Most of us don’t know much firsthand about persecution for the sake of Christ. The threat of someone rejecting us or thinking that we’re weird is enough to make cowards of us when it comes to witnessing. We don’t know what the council said by way of threats, but if Peter and John continued to proclaim the resurrection of Jesus Christ, they would pay a severe price. But rather than saying, “Yes sir, we’ll be more restrained in the future,” they said, “Whether it is right in the sight of God to give heed to you rather than to God, you be the judge; for we cannot stop speaking about what we have seen and heard” (4:19).

There are two common misconceptions that we need to keep in mind regarding opposition or persecution for our faith. The first is that if we’re faithful to the Lord, He will protect us from persecution. I’ve heard many Christians say something like, “I don’t understand what’s happening. I was faithful to the Lord, but I’m being attacked by my co-workers or friends. Why isn’t the Lord protecting me?” The Old Testament prophets were bold and faithful witnesses, but many of them were persecuted and killed. John the Baptist, the twelve, the apostle Paul, and the Lord Jesus Himself all were faithful witnesses who suffered much because of their faithfulness to God. Paul promised, “Indeed, all who desire to live godly in Christ Jesus will be persecuted” (2 Tim. 3:12).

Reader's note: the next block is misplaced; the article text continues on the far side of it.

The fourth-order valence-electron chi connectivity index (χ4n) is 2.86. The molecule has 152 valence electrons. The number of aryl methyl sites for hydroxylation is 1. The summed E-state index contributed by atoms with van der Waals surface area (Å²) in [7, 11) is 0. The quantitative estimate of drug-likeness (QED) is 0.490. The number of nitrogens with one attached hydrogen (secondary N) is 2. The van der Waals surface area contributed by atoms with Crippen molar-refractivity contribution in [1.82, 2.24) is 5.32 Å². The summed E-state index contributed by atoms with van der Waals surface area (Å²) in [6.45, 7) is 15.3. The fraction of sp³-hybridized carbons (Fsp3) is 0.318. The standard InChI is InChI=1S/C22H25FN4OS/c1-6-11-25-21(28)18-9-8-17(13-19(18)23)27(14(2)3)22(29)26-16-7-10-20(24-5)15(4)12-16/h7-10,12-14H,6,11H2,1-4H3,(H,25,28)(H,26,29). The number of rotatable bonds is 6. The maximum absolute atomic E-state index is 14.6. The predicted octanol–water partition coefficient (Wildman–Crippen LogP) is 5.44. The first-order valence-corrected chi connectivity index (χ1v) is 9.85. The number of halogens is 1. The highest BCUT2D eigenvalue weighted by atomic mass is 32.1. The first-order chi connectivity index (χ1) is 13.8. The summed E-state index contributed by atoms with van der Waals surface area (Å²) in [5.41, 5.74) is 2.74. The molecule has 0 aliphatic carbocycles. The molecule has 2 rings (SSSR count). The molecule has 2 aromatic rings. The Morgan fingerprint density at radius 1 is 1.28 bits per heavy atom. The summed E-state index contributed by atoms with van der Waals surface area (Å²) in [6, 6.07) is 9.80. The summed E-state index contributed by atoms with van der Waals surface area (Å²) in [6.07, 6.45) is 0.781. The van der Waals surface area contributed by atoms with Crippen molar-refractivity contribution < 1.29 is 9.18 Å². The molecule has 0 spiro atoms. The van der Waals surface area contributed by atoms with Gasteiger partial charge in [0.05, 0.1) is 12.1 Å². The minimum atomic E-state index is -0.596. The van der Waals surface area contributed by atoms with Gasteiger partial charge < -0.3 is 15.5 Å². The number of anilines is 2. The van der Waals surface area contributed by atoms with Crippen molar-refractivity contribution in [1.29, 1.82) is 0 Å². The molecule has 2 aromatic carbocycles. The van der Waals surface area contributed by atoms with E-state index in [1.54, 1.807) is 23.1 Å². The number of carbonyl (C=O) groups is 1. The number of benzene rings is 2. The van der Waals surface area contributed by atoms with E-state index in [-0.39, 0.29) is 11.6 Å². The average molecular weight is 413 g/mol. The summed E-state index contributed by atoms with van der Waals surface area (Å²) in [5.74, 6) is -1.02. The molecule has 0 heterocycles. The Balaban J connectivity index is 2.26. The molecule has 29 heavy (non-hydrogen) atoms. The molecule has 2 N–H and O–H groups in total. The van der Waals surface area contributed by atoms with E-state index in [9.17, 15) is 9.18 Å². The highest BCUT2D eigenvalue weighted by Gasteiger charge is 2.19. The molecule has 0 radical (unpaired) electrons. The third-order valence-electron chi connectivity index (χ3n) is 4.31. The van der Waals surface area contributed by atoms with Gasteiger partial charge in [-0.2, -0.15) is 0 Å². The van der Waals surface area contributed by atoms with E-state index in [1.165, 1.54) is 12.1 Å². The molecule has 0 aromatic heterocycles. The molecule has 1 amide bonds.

The second misconception is that persecution comes mainly from those outside the church. We expect the world to oppose the name of Jesus, but for some reason, we are surprised when those who profess to be Christians that attack us. But it was the religious establishment that opposed the prophets. The religious leaders opposed and crucified our Lord. Here the religious rulers lead the opposition against the apostles. The Sadducees were mainly wealthy priests who wanted to protect the status quo in order to preserve their wealth and influence over Jewish affairs. The chief priest and the high priests were all Sadducees, along with the captain of the temple guard.

As then, so it has been down through church history. Opposition to those who preach the gospel and who uphold God’s Word often comes from the religious establishment, whose power and privileges are threatened. In countries where the Roman Catholic Church or the Orthodox Church are strong, they are the source of most opposition to the gospel. In our country, theological liberals, who deny the resurrection, are often our main opponents. But, Spirit-filled witnesses are bold to obey God rather than the religious establishment, even if it means persecution. If we want to be confident witnesses, we must daily be filled with God’s Spirit.